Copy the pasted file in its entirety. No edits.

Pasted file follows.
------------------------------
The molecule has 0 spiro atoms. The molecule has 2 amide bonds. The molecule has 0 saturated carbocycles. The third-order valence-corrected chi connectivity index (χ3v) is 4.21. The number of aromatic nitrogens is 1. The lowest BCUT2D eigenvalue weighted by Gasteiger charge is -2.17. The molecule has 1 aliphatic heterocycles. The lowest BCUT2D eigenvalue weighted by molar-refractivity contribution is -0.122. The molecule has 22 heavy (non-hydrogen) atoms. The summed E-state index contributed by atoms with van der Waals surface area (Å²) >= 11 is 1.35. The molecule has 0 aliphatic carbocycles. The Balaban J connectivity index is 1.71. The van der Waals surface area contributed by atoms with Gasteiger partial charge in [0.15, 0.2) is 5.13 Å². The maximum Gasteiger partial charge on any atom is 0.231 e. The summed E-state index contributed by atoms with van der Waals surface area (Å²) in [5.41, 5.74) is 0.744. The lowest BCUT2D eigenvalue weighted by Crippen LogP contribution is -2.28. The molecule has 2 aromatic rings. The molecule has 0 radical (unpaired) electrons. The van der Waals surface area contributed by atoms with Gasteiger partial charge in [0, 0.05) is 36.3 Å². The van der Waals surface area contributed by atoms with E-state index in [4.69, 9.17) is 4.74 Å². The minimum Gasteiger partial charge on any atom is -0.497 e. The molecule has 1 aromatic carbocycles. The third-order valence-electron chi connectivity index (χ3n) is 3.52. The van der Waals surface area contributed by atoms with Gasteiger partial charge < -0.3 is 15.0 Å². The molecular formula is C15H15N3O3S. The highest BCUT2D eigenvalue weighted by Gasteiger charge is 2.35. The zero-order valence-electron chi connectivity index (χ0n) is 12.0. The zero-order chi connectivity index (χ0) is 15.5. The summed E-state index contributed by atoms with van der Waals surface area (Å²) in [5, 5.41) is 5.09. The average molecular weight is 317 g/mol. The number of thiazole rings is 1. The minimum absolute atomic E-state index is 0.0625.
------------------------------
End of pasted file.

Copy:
The molecule has 0 spiro atoms. The molecule has 2 amide bonds. The molecule has 0 saturated carbocycles. The third-order valence-corrected chi connectivity index (χ3v) is 4.21. The number of aromatic nitrogens is 1. The lowest BCUT2D eigenvalue weighted by Gasteiger charge is -2.17. The molecule has 1 aliphatic heterocycles. The lowest BCUT2D eigenvalue weighted by molar-refractivity contribution is -0.122. The molecule has 22 heavy (non-hydrogen) atoms. The summed E-state index contributed by atoms with van der Waals surface area (Å²) >= 11 is 1.35. The molecule has 0 aliphatic carbocycles. The Balaban J connectivity index is 1.71. The van der Waals surface area contributed by atoms with Gasteiger partial charge in [0.15, 0.2) is 5.13 Å². The maximum Gasteiger partial charge on any atom is 0.231 e. The summed E-state index contributed by atoms with van der Waals surface area (Å²) in [5.41, 5.74) is 0.744. The lowest BCUT2D eigenvalue weighted by Crippen LogP contribution is -2.28. The molecule has 2 aromatic rings. The molecule has 0 radical (unpaired) electrons. The van der Waals surface area contributed by atoms with Gasteiger partial charge in [0, 0.05) is 36.3 Å². The van der Waals surface area contributed by atoms with E-state index in [4.69, 9.17) is 4.74 Å². The minimum Gasteiger partial charge on any atom is -0.497 e. The molecule has 1 aromatic carbocycles. The third-order valence-electron chi connectivity index (χ3n) is 3.52. The van der Waals surface area contributed by atoms with Gasteiger partial charge < -0.3 is 15.0 Å². The molecular formula is C15H15N3O3S. The highest BCUT2D eigenvalue weighted by Gasteiger charge is 2.35. The zero-order valence-electron chi connectivity index (χ0n) is 12.0. The zero-order chi connectivity index (χ0) is 15.5. The summed E-state index contributed by atoms with van der Waals surface area (Å²) in [5, 5.41) is 5.09. The average molecular weight is 317 g/mol. The number of thiazole rings is 1. The minimum absolute atomic E-state index is 0.0625.